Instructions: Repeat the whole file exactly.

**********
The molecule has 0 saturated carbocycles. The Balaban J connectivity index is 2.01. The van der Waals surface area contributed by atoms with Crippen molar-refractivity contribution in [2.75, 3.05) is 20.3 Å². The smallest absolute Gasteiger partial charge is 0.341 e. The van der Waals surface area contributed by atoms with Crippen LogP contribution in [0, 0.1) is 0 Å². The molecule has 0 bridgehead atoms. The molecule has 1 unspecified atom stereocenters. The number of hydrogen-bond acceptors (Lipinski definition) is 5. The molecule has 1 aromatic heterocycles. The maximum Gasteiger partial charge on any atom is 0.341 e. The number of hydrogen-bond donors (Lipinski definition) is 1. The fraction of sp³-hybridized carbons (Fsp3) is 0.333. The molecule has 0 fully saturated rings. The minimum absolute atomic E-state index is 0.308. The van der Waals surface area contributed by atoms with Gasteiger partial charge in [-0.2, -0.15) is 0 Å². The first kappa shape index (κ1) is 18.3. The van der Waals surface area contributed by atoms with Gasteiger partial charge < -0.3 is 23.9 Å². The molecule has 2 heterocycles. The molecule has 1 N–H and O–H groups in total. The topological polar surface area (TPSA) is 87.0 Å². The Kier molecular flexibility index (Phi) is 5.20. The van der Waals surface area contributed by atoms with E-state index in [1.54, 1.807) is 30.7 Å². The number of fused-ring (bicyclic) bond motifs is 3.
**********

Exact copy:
The molecule has 0 saturated carbocycles. The Balaban J connectivity index is 2.01. The van der Waals surface area contributed by atoms with Crippen molar-refractivity contribution in [2.75, 3.05) is 20.3 Å². The smallest absolute Gasteiger partial charge is 0.341 e. The van der Waals surface area contributed by atoms with Crippen LogP contribution in [0, 0.1) is 0 Å². The molecule has 0 bridgehead atoms. The molecule has 1 unspecified atom stereocenters. The number of hydrogen-bond acceptors (Lipinski definition) is 5. The molecule has 1 aromatic heterocycles. The maximum Gasteiger partial charge on any atom is 0.341 e. The number of hydrogen-bond donors (Lipinski definition) is 1. The fraction of sp³-hybridized carbons (Fsp3) is 0.333. The molecule has 0 fully saturated rings. The minimum absolute atomic E-state index is 0.308. The van der Waals surface area contributed by atoms with Gasteiger partial charge in [-0.2, -0.15) is 0 Å². The first kappa shape index (κ1) is 18.3. The van der Waals surface area contributed by atoms with Gasteiger partial charge < -0.3 is 23.9 Å². The molecule has 2 heterocycles. The molecule has 1 N–H and O–H groups in total. The topological polar surface area (TPSA) is 87.0 Å². The Kier molecular flexibility index (Phi) is 5.20. The van der Waals surface area contributed by atoms with E-state index in [1.54, 1.807) is 30.7 Å². The number of fused-ring (bicyclic) bond motifs is 3.